Cut slab of Variscite at the Smithsonian. Specimen is roughly 0.5 m wide.
Variscite is a hydrated aluminium phosphate mineral (AlPO4·2H2O). It is a relatively rare phosphate mineral. It is sometimes confused with turquoise; however, variscite is usually greener in color.
Variscite is a secondary mineral formed by direct deposition from phosphate-bearing water that has reacted with aluminium-rich rocks in a near-surface environment. It occurs as fine-grained masses in nodules, cavity fillings, and crusts. Variscite often contains white veins of the calcium aluminium phosphate mineral crandallite.
Variscite is sometimes used as a semi-precious stone, and is popular for carvings and ornamental use. It was first described in 1837 and named for the locality of Variscia, the historical name of the Vogtland, in Germany. At one time, variscite was called Utahlite. At times, materials which may be turquoise or may be variscite have been marketed as "variquoise". Appreciation of the color ranges typically found in variscite have made it a popular gem in recent years.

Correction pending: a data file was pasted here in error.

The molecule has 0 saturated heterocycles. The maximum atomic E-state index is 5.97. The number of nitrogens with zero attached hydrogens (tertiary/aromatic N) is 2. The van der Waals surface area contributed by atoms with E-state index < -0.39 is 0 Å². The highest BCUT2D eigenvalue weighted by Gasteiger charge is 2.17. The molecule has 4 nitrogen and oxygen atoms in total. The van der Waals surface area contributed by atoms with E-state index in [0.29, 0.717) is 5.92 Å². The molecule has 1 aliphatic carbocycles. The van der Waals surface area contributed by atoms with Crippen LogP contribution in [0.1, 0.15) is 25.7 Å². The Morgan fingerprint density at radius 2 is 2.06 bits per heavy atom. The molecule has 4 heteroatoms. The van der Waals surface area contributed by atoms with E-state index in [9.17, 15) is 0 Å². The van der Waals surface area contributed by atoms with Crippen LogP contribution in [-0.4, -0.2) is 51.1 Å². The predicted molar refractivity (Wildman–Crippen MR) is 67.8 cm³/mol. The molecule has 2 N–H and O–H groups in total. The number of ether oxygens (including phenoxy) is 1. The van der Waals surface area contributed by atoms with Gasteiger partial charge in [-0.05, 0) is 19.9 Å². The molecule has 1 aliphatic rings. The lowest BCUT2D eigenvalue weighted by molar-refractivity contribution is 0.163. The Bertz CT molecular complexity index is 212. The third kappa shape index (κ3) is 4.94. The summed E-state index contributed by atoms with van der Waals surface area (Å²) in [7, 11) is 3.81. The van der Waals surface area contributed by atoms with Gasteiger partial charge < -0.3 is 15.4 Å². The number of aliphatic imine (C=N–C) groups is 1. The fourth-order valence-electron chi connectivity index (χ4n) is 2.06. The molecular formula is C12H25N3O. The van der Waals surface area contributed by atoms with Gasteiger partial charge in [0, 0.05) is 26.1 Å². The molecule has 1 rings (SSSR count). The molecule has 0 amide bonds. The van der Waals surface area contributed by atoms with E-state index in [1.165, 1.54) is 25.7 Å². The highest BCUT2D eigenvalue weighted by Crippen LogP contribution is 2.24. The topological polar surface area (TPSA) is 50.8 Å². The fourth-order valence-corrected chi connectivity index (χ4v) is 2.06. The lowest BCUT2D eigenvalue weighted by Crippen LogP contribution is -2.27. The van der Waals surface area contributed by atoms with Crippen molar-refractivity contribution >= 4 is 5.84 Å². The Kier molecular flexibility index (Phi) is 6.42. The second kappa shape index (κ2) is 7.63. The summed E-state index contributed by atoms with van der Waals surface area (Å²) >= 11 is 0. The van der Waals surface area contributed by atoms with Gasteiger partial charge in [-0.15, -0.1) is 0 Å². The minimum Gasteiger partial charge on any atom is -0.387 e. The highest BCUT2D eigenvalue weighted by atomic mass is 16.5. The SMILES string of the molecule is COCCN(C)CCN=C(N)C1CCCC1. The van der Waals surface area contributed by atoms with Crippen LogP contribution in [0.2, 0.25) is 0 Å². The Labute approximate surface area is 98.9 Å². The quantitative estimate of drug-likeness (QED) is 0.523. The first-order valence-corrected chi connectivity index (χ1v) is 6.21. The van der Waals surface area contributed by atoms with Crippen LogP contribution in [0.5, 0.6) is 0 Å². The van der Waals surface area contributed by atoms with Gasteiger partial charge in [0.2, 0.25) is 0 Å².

Variscite from Nevada typically contains black spiderwebbing in the matrix and is often confused with green turquoise. Most of the Nevada variscite recovered in recent decades has come from mines located in Lander County.